Soon the press was in a "Bully"-style uproar. The American Civil Liberties Union denounced the production code as a "violation of free thought and expression." The New York Times' chief critic, Bosley Crowther, ridiculed Breen's code administrators, saying they'd "put their minds in deep freeze." Life magazine smelled hypocrisy, because Breen had no problem with a "Bicycle Thief" shot showing a suggestive poster of Hollywood's favorite pin-up girl, Rita Hayworth, yet objected to a realistic depiction of contemporary life.

To make matters worse, five days before the picture had a code appeals hearing, it won the Oscar for best foreign film. Still, Breen refused to budge. Like Joan Graves, who heads today's ratings board, he argued that if he granted an exception for "The Bicycle Thief" simply because of its artistic merit, it would set a worrisome precedent.

However, even without a code seal, "The Bicycle Thief" played to large crowds in independent theaters, with Burstyn running ads featuring the boy in the film at the wall, captioned, "Please come and see me before they cut me out." In a move amazingly similar to today's "Bully" controversy, three of the five biggest studio-owned theater chains agreed to show the movie, the first time any film without a seal had played in major theaters since the code had been instituted.

The production code lasted for two more decades before it finally crumbled, unable to squelch public interest in such groundbreaking films as "The Moon Is Blue," "Lolita" and "Who’s Afraid of Virginia Woolf?" (For more details, read "The Dame in the Kimono: Hollywood, Censorship and the Production Code From the 1920s to the 1960s," perhaps the best book on the subject.) Much of the impetus for the code’s collapse came not just from changing social mores but from a string of filmmakers who, like Weinstein today, used the myopic rulings of the code enforcers as a way to drum up publicity for their movies.

In today's warp-speed media universe, change comes faster than ever. As the number of movies from the six studios that fund the MPAA continues to dwindle, more films are being independently produced and distributed, spawning a host of potential new Weinstein-style rebels.

Sixty years ago, it was "The Bicycle Thief" that started the ball rolling. Like "Bully," it was a humane, compassionate film that deserved to be seen by all. But today's ratings board isn't so different than the production code under Breen -- both entities believed that making any exception would cause the whole house of cards to collapse. Of course, the code collapsed anyway, crippled by a refusal to change with the times. Who says history isn't about to repeat itself?

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"Bully": Does going unrated solve anything?

"Bully" will get re-cut to land a PG-13, sources say

-- Patrick Goldstein

Photo: Joel McHale, Victoria Justice and Giuliana Rancic pose at the Los Angeles premiere of the documentary "Bully" on March 26. Credit: Robyn Beck / AFP/Getty Images


Harvey Weinstein selected for French cultural honor

March 2, 2012 |  7:09 pm

Weinstein
Only five days after the French film "The Artist" walked off with a handful of Academy Awards, Harvey Weinstein, the executive responsible for bringing it to the United States and orchestrating its Oscar campaign, has been selected for France's highest cultural award, the Legion of Honor.

Lest anyone think the two events are connected, however, the Weinstein Co. released a copy of the letter from French President Nicolas Sarkozy disclosing the news, dated July 22, 2011. "Weinstein requested to keep the honor private until now to avoid any conflict of interest with Academy Award best picture winner 'The Artist,'" Friday's release said.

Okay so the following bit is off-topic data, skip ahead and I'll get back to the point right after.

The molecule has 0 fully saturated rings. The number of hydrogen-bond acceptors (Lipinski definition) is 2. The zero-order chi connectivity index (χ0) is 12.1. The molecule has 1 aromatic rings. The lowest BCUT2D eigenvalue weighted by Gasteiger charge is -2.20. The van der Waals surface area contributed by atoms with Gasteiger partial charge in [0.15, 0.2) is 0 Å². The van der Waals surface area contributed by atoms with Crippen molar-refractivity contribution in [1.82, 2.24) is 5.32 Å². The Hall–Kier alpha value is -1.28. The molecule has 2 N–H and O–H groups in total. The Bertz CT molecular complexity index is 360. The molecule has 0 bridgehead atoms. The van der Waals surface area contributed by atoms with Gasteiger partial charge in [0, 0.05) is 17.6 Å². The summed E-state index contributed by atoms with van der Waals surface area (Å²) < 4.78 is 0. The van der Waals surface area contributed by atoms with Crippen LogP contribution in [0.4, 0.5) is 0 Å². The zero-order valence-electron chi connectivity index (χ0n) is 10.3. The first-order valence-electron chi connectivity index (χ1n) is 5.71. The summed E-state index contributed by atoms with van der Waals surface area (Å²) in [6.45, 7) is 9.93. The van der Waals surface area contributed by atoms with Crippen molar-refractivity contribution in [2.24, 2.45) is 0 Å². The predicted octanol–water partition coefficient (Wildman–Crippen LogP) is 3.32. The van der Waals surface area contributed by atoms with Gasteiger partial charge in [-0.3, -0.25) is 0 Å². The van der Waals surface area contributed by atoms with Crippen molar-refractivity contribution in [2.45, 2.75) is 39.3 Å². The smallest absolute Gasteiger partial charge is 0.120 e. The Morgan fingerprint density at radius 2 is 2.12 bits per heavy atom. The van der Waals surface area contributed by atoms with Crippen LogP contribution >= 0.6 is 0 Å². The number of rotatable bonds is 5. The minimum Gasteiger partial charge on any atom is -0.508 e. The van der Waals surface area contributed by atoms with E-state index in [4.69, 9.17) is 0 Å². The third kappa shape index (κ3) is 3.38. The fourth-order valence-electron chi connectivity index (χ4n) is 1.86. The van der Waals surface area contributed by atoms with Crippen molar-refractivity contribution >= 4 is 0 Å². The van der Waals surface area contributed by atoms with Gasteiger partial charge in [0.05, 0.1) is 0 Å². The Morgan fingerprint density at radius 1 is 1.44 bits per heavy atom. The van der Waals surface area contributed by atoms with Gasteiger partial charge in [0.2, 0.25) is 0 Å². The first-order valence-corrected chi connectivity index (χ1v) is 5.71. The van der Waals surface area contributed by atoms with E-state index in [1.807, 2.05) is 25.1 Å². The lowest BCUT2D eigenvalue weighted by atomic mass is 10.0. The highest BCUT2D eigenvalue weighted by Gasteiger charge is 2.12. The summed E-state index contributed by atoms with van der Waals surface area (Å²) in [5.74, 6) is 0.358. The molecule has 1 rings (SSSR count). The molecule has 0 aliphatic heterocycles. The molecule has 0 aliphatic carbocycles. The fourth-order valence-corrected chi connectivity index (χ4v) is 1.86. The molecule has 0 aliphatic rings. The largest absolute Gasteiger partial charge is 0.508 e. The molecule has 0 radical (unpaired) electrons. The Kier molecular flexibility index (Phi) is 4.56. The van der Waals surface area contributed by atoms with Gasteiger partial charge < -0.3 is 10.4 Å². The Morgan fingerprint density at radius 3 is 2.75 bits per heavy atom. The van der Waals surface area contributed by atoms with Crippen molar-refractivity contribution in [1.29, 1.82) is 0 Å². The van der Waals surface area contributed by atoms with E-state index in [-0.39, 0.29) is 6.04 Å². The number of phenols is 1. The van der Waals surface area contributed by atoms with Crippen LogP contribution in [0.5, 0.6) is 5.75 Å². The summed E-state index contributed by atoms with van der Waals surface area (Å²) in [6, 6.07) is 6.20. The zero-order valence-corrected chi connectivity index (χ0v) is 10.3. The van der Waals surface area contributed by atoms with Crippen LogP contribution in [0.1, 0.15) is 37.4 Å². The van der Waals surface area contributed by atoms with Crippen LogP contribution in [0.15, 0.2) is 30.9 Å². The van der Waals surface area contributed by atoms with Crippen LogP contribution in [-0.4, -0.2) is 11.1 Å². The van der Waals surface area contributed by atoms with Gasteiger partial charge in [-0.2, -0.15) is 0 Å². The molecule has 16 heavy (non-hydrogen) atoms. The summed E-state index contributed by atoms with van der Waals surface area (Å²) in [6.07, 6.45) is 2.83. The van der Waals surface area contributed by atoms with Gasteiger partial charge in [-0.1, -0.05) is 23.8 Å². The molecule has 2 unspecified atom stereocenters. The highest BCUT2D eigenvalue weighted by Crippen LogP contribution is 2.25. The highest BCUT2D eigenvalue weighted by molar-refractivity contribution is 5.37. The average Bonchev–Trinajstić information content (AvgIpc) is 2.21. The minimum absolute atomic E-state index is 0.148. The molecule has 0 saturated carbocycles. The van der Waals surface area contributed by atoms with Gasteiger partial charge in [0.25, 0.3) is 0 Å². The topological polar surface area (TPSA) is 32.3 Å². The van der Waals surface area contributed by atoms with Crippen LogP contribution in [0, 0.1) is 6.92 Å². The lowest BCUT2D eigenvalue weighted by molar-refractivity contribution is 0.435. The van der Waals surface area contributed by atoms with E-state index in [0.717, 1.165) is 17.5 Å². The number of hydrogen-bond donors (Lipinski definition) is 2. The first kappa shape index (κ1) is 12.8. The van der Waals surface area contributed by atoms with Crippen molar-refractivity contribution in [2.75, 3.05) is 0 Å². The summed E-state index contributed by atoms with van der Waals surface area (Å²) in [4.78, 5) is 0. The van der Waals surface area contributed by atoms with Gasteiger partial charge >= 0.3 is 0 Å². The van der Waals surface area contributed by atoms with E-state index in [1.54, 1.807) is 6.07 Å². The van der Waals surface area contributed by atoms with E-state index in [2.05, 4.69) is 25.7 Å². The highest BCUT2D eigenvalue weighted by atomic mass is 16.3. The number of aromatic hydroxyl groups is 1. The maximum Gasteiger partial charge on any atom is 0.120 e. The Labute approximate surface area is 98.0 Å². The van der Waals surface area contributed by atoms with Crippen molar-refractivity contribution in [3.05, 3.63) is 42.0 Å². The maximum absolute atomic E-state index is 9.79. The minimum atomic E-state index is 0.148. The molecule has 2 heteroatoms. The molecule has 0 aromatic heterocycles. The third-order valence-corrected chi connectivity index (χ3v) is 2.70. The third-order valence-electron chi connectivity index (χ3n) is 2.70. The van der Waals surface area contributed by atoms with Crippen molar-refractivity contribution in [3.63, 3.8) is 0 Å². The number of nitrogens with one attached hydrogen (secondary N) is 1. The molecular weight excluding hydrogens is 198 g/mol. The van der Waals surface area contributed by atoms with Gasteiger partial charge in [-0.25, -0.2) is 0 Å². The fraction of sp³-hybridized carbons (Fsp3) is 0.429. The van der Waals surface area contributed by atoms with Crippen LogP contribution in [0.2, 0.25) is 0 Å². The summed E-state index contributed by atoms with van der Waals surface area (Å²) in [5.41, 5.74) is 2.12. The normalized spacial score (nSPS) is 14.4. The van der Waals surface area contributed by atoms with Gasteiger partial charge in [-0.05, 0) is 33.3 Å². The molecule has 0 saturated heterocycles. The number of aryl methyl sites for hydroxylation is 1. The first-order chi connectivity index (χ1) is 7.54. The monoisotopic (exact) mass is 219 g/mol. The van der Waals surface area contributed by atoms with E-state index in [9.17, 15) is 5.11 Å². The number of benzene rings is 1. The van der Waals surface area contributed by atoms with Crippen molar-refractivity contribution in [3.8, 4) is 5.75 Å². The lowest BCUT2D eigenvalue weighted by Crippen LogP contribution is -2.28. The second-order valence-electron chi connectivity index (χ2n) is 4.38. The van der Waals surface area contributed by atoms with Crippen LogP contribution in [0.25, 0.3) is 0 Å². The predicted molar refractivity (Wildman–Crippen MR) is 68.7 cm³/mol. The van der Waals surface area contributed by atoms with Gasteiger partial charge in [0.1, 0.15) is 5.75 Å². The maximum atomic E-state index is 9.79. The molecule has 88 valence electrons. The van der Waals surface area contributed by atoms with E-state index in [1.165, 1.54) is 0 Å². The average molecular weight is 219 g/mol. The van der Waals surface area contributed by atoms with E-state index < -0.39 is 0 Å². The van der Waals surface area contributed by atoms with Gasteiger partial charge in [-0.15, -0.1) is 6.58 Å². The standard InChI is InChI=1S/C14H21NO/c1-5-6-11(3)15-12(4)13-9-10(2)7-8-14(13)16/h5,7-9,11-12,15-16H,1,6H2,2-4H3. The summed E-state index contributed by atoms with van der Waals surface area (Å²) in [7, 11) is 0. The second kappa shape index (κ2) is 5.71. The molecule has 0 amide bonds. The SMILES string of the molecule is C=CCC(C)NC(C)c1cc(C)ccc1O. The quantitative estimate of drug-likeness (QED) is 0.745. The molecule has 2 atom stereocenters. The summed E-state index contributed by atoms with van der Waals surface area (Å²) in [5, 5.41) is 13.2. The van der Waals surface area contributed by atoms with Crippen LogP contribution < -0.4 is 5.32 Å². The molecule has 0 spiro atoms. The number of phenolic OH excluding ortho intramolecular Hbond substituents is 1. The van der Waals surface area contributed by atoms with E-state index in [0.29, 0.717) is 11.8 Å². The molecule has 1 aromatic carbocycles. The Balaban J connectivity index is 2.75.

In the letter, Sarkozy praised the American executive for "the exceptional quality" of the films he has produced, and described the Legion of Honor award as recognition of the friendship Weinstein has shown toward France and its cinema, "which you have enabled so many Americans to discover."

Weinstein and his brother Bob have been responsible for the distribution of more than two dozen French films in the United States, and will bring out the French interracial comedy hit "The Intouchables" stateside on May 25. They've also helped produce and campaign for a host of English-language Oscar winners such as "Shakespeare in Love," "The English Patient" and "Good Will Hunting."

In a statement, Weinstein expressed gratitude for the French award. "All my life, I have loved and been inspired by French cinema," he said. "I am still the young boy who walked two miles to the Mayfair movie theater in Flushing, N.Y., to see films by the greats -- Lelouch, Godard, Renoir and my personal favorite, Francois Truffaut. They inspired me and led me to the place I am today."

Other American filmmakers to have received the Legion of Honor include Clint Eastwood, Steven Spielberg, Jerry Lewis and Charlie Chaplin.

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--Lee Margulies

Photo: Harvey Weinstein arriving at the Academy Awards last weekend. Credit: Al Seib/Los Angeles Times


'Bully': Can Weinstein Co. resign from group it doesn't belong to?

February 23, 2012 |  9:02 pm

Harvey-weinstein6
To paraphrase Groucho Marx, who would want to withdraw from a club that wouldn’t have them as a member?

Harvey Weinstein, apparently.

On Thursday, the Weinstein Co. lost by one vote an appeal with the Motion Picture Assn. of America to knock down the rating of its upcoming documentary “Bully,” which looks at the problem of bullying, from an R to a PG-13. The group apparently had found that language used by some of the bullies merited the more severe rating—despite the testimony of a bullied boy from the movie that the questionable scenes were essential to show the bullies’ brutal ways and to educate parents and children.